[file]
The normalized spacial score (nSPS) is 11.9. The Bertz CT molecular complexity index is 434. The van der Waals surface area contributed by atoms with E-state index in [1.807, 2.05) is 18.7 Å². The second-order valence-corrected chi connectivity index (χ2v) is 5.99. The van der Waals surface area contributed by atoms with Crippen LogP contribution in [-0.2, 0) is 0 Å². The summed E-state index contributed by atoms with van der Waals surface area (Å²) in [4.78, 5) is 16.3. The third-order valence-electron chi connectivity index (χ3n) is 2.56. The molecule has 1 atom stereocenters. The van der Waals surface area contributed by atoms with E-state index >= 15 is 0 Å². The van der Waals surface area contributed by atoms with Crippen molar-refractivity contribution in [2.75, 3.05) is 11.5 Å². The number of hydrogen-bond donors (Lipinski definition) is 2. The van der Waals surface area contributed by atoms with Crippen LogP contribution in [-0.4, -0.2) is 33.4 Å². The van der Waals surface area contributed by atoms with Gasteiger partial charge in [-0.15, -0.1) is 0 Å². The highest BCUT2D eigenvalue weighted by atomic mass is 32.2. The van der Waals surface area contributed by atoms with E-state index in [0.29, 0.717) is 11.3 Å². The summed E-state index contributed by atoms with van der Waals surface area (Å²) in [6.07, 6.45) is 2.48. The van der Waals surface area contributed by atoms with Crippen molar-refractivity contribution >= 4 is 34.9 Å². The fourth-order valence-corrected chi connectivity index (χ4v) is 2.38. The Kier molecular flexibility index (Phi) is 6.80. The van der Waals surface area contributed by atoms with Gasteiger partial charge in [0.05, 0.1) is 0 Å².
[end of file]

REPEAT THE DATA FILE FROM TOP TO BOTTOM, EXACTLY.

The normalized spacial score (nSPS) is 11.9. The Bertz CT molecular complexity index is 434. The van der Waals surface area contributed by atoms with E-state index in [1.807, 2.05) is 18.7 Å². The second-order valence-corrected chi connectivity index (χ2v) is 5.99. The van der Waals surface area contributed by atoms with Crippen LogP contribution in [-0.2, 0) is 0 Å². The summed E-state index contributed by atoms with van der Waals surface area (Å²) in [4.78, 5) is 16.3. The third-order valence-electron chi connectivity index (χ3n) is 2.56. The molecule has 1 atom stereocenters. The van der Waals surface area contributed by atoms with E-state index >= 15 is 0 Å². The van der Waals surface area contributed by atoms with Crippen molar-refractivity contribution in [2.75, 3.05) is 11.5 Å². The number of hydrogen-bond donors (Lipinski definition) is 2. The van der Waals surface area contributed by atoms with Crippen LogP contribution in [-0.4, -0.2) is 33.4 Å². The van der Waals surface area contributed by atoms with Gasteiger partial charge in [-0.15, -0.1) is 0 Å². The highest BCUT2D eigenvalue weighted by atomic mass is 32.2. The van der Waals surface area contributed by atoms with E-state index in [0.29, 0.717) is 11.3 Å². The summed E-state index contributed by atoms with van der Waals surface area (Å²) in [6.07, 6.45) is 2.48. The van der Waals surface area contributed by atoms with Crippen molar-refractivity contribution >= 4 is 34.9 Å². The fourth-order valence-corrected chi connectivity index (χ4v) is 2.38. The Kier molecular flexibility index (Phi) is 6.80. The van der Waals surface area contributed by atoms with Gasteiger partial charge in [0.05, 0.1) is 0 Å².